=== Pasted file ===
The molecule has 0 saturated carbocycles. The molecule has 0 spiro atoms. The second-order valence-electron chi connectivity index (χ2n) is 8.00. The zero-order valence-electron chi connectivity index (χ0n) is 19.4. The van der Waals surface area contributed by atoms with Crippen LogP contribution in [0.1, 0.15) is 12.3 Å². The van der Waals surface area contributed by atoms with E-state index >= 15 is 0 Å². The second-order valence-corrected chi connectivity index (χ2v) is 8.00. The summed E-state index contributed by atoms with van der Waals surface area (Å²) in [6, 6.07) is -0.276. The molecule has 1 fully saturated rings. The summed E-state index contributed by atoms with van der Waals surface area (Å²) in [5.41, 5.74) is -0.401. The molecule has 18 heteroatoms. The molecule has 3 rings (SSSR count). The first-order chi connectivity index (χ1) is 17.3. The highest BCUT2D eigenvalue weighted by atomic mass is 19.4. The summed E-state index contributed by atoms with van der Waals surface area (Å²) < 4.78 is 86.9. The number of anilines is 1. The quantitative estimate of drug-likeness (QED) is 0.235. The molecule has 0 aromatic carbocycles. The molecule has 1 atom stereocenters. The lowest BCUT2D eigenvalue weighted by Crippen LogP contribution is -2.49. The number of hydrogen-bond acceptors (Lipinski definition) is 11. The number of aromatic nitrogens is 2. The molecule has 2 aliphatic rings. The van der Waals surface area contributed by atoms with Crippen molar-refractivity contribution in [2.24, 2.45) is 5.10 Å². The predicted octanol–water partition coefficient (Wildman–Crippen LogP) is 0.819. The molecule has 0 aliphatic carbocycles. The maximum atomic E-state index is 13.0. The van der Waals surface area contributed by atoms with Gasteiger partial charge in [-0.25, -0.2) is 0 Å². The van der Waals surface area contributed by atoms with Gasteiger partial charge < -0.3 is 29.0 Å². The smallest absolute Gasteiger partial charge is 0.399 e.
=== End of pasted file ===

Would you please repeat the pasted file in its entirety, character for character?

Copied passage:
The molecule has 0 saturated carbocycles. The molecule has 0 spiro atoms. The second-order valence-electron chi connectivity index (χ2n) is 8.00. The zero-order valence-electron chi connectivity index (χ0n) is 19.4. The van der Waals surface area contributed by atoms with Crippen LogP contribution in [0.1, 0.15) is 12.3 Å². The van der Waals surface area contributed by atoms with E-state index >= 15 is 0 Å². The second-order valence-corrected chi connectivity index (χ2v) is 8.00. The summed E-state index contributed by atoms with van der Waals surface area (Å²) in [6, 6.07) is -0.276. The molecule has 1 fully saturated rings. The summed E-state index contributed by atoms with van der Waals surface area (Å²) in [5.41, 5.74) is -0.401. The molecule has 18 heteroatoms. The molecule has 3 rings (SSSR count). The first-order chi connectivity index (χ1) is 17.3. The highest BCUT2D eigenvalue weighted by atomic mass is 19.4. The summed E-state index contributed by atoms with van der Waals surface area (Å²) < 4.78 is 86.9. The number of anilines is 1. The quantitative estimate of drug-likeness (QED) is 0.235. The molecule has 0 aromatic carbocycles. The molecule has 1 atom stereocenters. The lowest BCUT2D eigenvalue weighted by Crippen LogP contribution is -2.49. The number of hydrogen-bond acceptors (Lipinski definition) is 11. The number of aromatic nitrogens is 2. The molecule has 2 aliphatic rings. The van der Waals surface area contributed by atoms with Crippen molar-refractivity contribution in [2.24, 2.45) is 5.10 Å². The predicted octanol–water partition coefficient (Wildman–Crippen LogP) is 0.819. The molecule has 0 aliphatic carbocycles. The maximum atomic E-state index is 13.0. The van der Waals surface area contributed by atoms with Gasteiger partial charge in [-0.25, -0.2) is 0 Å². The van der Waals surface area contributed by atoms with Gasteiger partial charge < -0.3 is 29.0 Å². The smallest absolute Gasteiger partial charge is 0.399 e.